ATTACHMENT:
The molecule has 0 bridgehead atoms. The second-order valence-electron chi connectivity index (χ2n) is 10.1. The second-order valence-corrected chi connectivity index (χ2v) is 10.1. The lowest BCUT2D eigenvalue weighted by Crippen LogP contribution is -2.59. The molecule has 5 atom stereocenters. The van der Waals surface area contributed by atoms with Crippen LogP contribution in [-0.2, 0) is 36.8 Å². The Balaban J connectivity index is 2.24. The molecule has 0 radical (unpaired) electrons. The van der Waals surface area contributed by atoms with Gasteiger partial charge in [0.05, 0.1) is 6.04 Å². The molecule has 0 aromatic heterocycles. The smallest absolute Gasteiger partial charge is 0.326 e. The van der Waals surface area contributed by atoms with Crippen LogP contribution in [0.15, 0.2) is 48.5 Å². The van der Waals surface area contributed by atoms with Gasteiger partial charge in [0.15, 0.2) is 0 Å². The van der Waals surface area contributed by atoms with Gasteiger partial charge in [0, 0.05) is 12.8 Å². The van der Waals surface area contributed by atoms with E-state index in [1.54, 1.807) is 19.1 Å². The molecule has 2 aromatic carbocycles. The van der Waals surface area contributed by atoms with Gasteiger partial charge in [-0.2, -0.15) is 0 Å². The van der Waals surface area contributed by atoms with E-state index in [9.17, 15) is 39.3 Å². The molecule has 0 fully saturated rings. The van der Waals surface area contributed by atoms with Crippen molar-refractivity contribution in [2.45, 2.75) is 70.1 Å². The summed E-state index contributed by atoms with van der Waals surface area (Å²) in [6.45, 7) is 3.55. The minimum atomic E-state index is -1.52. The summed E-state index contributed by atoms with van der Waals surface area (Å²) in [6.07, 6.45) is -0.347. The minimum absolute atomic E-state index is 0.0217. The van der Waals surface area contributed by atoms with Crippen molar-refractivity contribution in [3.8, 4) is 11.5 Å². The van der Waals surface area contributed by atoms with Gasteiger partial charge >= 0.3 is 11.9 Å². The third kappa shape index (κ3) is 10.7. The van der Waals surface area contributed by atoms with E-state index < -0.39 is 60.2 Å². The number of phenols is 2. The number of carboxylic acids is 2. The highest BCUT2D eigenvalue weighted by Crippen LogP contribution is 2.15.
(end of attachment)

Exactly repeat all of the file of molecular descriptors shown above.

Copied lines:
The molecule has 0 bridgehead atoms. The second-order valence-electron chi connectivity index (χ2n) is 10.1. The second-order valence-corrected chi connectivity index (χ2v) is 10.1. The lowest BCUT2D eigenvalue weighted by Crippen LogP contribution is -2.59. The molecule has 5 atom stereocenters. The van der Waals surface area contributed by atoms with Crippen LogP contribution in [-0.2, 0) is 36.8 Å². The Balaban J connectivity index is 2.24. The molecule has 0 radical (unpaired) electrons. The van der Waals surface area contributed by atoms with Gasteiger partial charge in [0.05, 0.1) is 6.04 Å². The molecule has 0 aromatic heterocycles. The smallest absolute Gasteiger partial charge is 0.326 e. The van der Waals surface area contributed by atoms with Crippen LogP contribution in [0.15, 0.2) is 48.5 Å². The van der Waals surface area contributed by atoms with Gasteiger partial charge in [0.15, 0.2) is 0 Å². The van der Waals surface area contributed by atoms with Gasteiger partial charge in [0, 0.05) is 12.8 Å². The van der Waals surface area contributed by atoms with E-state index in [1.54, 1.807) is 19.1 Å². The molecule has 2 aromatic carbocycles. The van der Waals surface area contributed by atoms with Gasteiger partial charge in [-0.2, -0.15) is 0 Å². The van der Waals surface area contributed by atoms with E-state index in [9.17, 15) is 39.3 Å². The molecule has 0 fully saturated rings. The van der Waals surface area contributed by atoms with Crippen molar-refractivity contribution in [2.45, 2.75) is 70.1 Å². The summed E-state index contributed by atoms with van der Waals surface area (Å²) in [6.45, 7) is 3.55. The minimum atomic E-state index is -1.52. The summed E-state index contributed by atoms with van der Waals surface area (Å²) in [6.07, 6.45) is -0.347. The minimum absolute atomic E-state index is 0.0217. The van der Waals surface area contributed by atoms with Crippen molar-refractivity contribution in [3.8, 4) is 11.5 Å². The van der Waals surface area contributed by atoms with Gasteiger partial charge >= 0.3 is 11.9 Å². The third kappa shape index (κ3) is 10.7. The van der Waals surface area contributed by atoms with E-state index < -0.39 is 60.2 Å². The number of phenols is 2. The number of carboxylic acids is 2. The highest BCUT2D eigenvalue weighted by Crippen LogP contribution is 2.15.